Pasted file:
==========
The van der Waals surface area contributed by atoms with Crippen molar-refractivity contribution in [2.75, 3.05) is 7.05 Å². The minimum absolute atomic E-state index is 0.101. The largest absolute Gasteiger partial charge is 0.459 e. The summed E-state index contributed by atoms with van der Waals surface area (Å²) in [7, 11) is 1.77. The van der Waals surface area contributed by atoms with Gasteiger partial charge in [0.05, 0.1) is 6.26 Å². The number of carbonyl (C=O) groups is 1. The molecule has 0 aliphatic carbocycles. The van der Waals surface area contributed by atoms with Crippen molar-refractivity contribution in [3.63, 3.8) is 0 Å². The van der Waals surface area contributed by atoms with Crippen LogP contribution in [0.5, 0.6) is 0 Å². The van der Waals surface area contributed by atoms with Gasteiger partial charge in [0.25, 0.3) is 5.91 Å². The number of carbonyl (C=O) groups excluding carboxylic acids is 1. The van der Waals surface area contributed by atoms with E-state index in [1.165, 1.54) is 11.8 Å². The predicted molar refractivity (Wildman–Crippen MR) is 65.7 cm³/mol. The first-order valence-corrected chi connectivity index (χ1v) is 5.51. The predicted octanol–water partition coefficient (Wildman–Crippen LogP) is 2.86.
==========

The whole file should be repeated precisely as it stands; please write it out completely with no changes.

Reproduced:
The van der Waals surface area contributed by atoms with Crippen molar-refractivity contribution in [2.75, 3.05) is 7.05 Å². The minimum absolute atomic E-state index is 0.101. The largest absolute Gasteiger partial charge is 0.459 e. The summed E-state index contributed by atoms with van der Waals surface area (Å²) in [7, 11) is 1.77. The van der Waals surface area contributed by atoms with Gasteiger partial charge in [0.05, 0.1) is 6.26 Å². The number of carbonyl (C=O) groups is 1. The molecule has 0 aliphatic carbocycles. The van der Waals surface area contributed by atoms with Crippen molar-refractivity contribution in [3.63, 3.8) is 0 Å². The van der Waals surface area contributed by atoms with Crippen LogP contribution in [0.5, 0.6) is 0 Å². The van der Waals surface area contributed by atoms with Gasteiger partial charge in [0.25, 0.3) is 5.91 Å². The number of carbonyl (C=O) groups excluding carboxylic acids is 1. The van der Waals surface area contributed by atoms with E-state index in [1.165, 1.54) is 11.8 Å². The predicted molar refractivity (Wildman–Crippen MR) is 65.7 cm³/mol. The first-order valence-corrected chi connectivity index (χ1v) is 5.51. The predicted octanol–water partition coefficient (Wildman–Crippen LogP) is 2.86.